Gaming with friends can at times be a trying experience. Go online and try to play as a team and you’ll always find someone who lets things down, mostly due to selfishness and the need for glory hunting. How many times have you needed healing and your squad walks past laughing? How many times have you been free in front of goal and your teammate kicks it into the crowd? Thankfully, there are games which reward teamwork, thriving on solving tasks together. The atmospheric Mørkredd is one of those games; an experience that requires complete dual understanding and reliance on each other in order to achieve both harmonious tears of joy and stroppy tantrums at bedtime.
Mørkredd comes to market with a nice story and some brilliant world-building that is all very substantial and told completely without words or cutscenes. It’s a game that is communicated through visuals and your imagination, as you come across strange pathways and old, ancient structures with unusual creatures. Now and again you might even stumble upon a mosaic that hints at the secrets of the world. It’s a device I always enjoy, and puts Mørkredd in the same vein as games like Journey or Inside.
You start Mørkredd as a man and woman are woken by a ball of light in a dark world. They first follow the light to avoid the impending darkness around them, but soon in their travels they find the ball of light increases in size, leaving them – and you – to then push it around the world, through obstacles and across puzzles to eventually find the end of the journey.
The gameplay is divided into two options, whereby you either play through Mørkredd in the single-player or partake in a bit of couch co-op. For the purposes of this review, I played Mørkredd in both settings and interestingly have had two different experiences of the game.
Your main objective is to avoid the darkness. To do this the characters at the start are following a floating orb of light that weaves in and out of the wilderness. Soon it enters a huge orbital vessel that you and your partner have to move with you to take the light on your journey. The tests that then occur come about as the light casts shadows from your characters; if one of you goes behind the other and enters their shadow then they die, and you’re both left to start again – or at least from the latest checkpoint you would have hit. As you progress through the game, increasingly tricky puzzles appear in each section and you are left to just use the LB button for action and your movement. Controlling the ball is tricky and negotiation between you and your partner is the key.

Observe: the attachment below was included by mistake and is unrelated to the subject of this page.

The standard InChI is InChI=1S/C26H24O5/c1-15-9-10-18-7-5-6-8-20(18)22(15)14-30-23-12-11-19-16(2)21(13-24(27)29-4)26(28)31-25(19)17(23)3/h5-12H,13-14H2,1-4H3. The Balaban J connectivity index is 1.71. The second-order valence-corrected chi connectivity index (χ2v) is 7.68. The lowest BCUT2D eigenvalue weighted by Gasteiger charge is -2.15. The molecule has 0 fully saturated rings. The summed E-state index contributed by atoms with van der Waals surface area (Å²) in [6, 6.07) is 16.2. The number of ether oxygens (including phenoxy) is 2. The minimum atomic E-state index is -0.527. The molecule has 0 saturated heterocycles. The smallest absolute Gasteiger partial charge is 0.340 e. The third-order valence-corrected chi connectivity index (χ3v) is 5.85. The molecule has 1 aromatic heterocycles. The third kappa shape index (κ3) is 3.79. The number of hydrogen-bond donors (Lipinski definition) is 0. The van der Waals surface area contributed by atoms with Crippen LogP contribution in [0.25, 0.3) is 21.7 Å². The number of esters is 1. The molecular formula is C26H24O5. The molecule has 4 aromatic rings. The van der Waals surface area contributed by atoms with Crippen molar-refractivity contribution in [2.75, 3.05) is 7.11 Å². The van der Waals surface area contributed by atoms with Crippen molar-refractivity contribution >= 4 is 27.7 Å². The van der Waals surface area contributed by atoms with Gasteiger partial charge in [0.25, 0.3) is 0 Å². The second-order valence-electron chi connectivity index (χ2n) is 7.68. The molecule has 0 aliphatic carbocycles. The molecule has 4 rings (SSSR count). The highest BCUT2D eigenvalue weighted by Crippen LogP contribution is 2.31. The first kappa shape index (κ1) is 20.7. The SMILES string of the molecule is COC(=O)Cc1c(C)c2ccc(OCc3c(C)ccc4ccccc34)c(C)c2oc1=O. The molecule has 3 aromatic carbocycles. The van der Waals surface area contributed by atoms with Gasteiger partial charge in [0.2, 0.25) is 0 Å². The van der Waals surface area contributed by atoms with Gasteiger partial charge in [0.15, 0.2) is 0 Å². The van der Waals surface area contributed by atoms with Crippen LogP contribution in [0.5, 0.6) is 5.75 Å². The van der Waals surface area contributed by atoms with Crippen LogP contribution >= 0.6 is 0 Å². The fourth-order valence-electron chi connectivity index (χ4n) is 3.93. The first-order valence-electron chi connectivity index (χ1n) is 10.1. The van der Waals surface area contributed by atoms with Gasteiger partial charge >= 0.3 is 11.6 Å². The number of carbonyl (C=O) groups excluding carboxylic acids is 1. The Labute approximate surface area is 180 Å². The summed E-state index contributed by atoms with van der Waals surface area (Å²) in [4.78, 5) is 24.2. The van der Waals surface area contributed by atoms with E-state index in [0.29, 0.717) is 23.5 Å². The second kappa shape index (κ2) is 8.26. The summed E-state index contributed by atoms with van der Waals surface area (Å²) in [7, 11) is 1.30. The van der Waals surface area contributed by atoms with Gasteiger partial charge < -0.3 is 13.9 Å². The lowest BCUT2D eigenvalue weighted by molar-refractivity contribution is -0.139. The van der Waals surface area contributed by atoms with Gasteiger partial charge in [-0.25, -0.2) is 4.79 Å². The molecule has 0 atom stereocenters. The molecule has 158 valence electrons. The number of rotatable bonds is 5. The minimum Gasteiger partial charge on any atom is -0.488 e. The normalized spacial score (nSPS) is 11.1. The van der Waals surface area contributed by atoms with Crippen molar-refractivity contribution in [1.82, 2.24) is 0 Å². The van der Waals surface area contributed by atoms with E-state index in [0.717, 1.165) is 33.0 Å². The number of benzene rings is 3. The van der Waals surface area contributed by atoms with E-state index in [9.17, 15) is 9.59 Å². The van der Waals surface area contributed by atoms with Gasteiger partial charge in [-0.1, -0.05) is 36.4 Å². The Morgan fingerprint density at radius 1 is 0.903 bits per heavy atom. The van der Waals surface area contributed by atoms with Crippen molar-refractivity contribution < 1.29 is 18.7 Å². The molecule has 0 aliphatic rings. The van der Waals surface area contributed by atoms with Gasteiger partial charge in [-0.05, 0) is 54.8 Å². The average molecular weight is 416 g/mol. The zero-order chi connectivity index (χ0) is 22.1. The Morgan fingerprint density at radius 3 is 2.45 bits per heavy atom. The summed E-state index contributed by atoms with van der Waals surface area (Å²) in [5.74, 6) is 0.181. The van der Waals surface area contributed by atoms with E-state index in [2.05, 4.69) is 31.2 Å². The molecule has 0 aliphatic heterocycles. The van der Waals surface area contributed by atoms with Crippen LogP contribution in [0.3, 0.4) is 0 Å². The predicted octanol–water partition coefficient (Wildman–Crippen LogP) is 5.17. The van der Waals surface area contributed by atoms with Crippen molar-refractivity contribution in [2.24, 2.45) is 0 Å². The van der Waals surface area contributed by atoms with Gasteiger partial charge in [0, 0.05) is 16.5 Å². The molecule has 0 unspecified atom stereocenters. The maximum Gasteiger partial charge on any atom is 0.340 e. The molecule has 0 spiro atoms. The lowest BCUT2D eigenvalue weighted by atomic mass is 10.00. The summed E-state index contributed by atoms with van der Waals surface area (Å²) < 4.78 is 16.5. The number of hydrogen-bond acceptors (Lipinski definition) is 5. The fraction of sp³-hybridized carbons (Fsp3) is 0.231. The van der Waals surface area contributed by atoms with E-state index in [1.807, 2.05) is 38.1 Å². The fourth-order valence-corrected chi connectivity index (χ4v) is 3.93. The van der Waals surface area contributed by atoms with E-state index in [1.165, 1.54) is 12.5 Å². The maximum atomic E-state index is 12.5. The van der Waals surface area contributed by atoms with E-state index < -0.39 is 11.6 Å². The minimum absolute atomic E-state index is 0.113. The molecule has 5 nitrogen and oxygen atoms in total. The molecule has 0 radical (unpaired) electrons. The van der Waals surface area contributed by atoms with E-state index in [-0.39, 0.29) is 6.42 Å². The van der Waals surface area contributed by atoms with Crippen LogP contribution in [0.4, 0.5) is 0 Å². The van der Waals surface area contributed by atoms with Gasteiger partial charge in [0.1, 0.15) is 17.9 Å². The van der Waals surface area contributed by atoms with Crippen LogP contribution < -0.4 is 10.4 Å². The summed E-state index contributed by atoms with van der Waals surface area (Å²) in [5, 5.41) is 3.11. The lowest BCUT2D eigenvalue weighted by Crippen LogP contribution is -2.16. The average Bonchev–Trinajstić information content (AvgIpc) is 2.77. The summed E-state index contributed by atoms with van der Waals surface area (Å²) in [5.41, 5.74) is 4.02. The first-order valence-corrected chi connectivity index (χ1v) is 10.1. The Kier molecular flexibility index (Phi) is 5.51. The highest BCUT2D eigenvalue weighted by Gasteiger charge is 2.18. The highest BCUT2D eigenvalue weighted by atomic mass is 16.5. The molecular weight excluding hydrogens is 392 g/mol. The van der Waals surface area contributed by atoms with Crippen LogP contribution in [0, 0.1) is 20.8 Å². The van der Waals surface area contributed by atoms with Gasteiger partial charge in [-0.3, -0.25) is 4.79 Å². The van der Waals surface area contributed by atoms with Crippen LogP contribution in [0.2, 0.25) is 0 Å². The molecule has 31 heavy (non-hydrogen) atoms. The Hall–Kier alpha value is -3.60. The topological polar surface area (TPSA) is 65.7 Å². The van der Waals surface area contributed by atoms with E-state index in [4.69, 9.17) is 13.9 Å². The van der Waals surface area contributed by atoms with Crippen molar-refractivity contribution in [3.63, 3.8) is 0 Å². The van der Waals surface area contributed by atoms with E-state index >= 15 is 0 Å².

You see, you may have to work through a section where one of you has to move away from the orb in order to pull a lever to open a gate, as the other tries their best to light the way. In another section you’ll be tasked with operating the ball together, building bridges to allow access across a gap. And then there are sections which see dark shadow creatures appear, attempting to hinder your progress; you need to destroy them with your shadows or just run with the ball of light. There are a whole host of interesting conundrums to try and conquer.
As a single player, Mørkredd pulls out all the stops to ensure you are able to spend time with the game. It works a bit like Brothers: A Tale of Two Sons where you control one of the characters with the left stick and the other with the right stick. It works absolutely fine in that game because most of the time the threat of death is low; threatening situations are very few and far between. Here death is always lurking in every shadow and one small mistake can cost you dearly. Honestly, I had trouble getting to grip with the controls and it is there where frustration takes over. It is here where the co-op option is somewhat easier and much more enjoyable.
It’s all decent enough playing Mørkredd alone, but with a friend on the couch is where it becomes brilliant to play, no matter what your friend’s skill level. I encouraged my partner to spend time with Mørkredd and she has hardly played any games before. Just a few minutes in though she was completely engrossed; fully intrigued all the way through. I put this down to the fact that in Mørkredd there is something hugely satisfying about trying to talk your way through a puzzle – especially after being stuck for a while – all as the light bulb moment hits. Yes, there are moments of frustration, but the whole experience is great in co-op and this is where Mørkredd really shines.
However you’re playing Mørkredd, the visuals are lovely, especially as the locations are revealed to you, the journey hinting at past civilisations and strange odd worlds full of machines and giant monsters. It tells a story through the visual design and it does this beautifully. Sound-wise and we’ve got a soundtrack that employs a mysterious and unique score that manages to completely envelop you in the world and the tension. The effects are great and it’s a game that needs to be played with the lights off and the sound turned up – loud.
Mørkredd on Xbox is hugely enjoyable in co-op, delivering a delightful game full of mystery, magic, and wonder, complete with puzzles that test both your brain and your friendship. In the single player it’s a little more of a struggle though. My advice? Grab a buddy and play the wonderful Mørkredd right now – It’s both challenging and unique.